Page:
L. B. NAMIER
The British historian Lewis B. Namier distinguished himself well before the outbreak of World War II by intensive and original studies of British politics in the eighteenth century. After 1945 his research and his crisp style were brought to bear on the causes of the Second World War. In articles and in three books he offered critical analyses of the events that led to war. This reading is representative of these works-- which reviewed new memoirs, documents, and secondary studies--in that it is an essay on German-Italian relations, occasioned by the publication of a study of the subject by another noted historian, the Italian scholar Mario Toscano. Toscano made use of records left by Count Galeazzo Ciano, Mussolini's son-in-law and Foreign Minister, and documents from the archives of the Italian Foreign Ministry. Namier made the essence of this material available to English readers. Like Elizabeth Wiskemann, Namier shows how largely Mussolini had become by 1939 a satellite of Hitler. After reading this selection and others in this booklet you should be able to assess the degree to which Mussolini's Italy helped to encourage or prevent the outbreak of war in 1939.
THOUGH the Pact of Steel was a symptom rather than a factor in the history of 1939, the moves and methods of the Powers concerned are revealing; and the story of those negotiations is told with meticulous care and thorough knowledge by Professor Mario Toscano,1 now Historical Adviser to the Italian Foreign Office and vice-president of the commission entrusted with the publication of the Italian diplomatic documents, 1861-1943. He has been able to supplement the material contained in Ciano Diary and the published Ciano Papers, in the Nuremberg documents and those of the International Military Tribunal for the Far East, with unpublished Italian diplomatic telegrams and dispatches (among which those from Attolico, Ambassador in Berlin, are of outstanding interest), and with information derived from Italian survivors of those years. . . .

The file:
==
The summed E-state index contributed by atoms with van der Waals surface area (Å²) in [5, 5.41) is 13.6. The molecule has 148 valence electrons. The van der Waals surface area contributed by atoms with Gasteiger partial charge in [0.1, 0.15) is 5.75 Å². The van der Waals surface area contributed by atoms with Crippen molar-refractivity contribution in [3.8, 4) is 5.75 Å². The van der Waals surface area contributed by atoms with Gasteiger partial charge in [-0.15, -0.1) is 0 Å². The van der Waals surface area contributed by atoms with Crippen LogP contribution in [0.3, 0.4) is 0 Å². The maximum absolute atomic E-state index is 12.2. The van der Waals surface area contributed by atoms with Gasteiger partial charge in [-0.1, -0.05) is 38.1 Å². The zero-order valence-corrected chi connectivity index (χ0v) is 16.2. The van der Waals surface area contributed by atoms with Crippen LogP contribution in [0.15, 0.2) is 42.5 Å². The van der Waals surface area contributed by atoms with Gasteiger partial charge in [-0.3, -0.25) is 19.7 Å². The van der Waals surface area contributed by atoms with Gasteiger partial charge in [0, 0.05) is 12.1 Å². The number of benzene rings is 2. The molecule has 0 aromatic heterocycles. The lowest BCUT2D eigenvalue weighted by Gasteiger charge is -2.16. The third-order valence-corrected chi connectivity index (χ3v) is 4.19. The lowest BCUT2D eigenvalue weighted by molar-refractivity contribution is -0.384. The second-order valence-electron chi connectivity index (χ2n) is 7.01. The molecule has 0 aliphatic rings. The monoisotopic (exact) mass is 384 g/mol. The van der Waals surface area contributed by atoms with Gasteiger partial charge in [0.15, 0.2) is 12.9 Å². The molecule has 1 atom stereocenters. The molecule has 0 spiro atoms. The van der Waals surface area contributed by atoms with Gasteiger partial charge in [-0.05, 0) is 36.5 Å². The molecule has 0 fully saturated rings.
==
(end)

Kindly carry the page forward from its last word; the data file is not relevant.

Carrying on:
In May 1938, during Hitler's visit to Italy, Mussolini, who had just concluded an agreement with Great Britain and was negotiating one with France, thought of a pact which would give new contents to the Axis; or else people might start talking of its demise and of a return to Stresa. But the Italians were not prepared as yet to go the whole length of "a pact of military assistance, public or secret," as proposed by Ribbentrop. Ciano wrote in his Diary on May 6:
Ribbentrop. . . is exuberant and sometimes shows levity. The Duce says he is of the type of Germans that disgrace Germany. He talks right and left of war, without fixing either opponent or objective. Sometimes he wants, jointly with Japan, to destroy Russia. Or again his bolts strike France and England.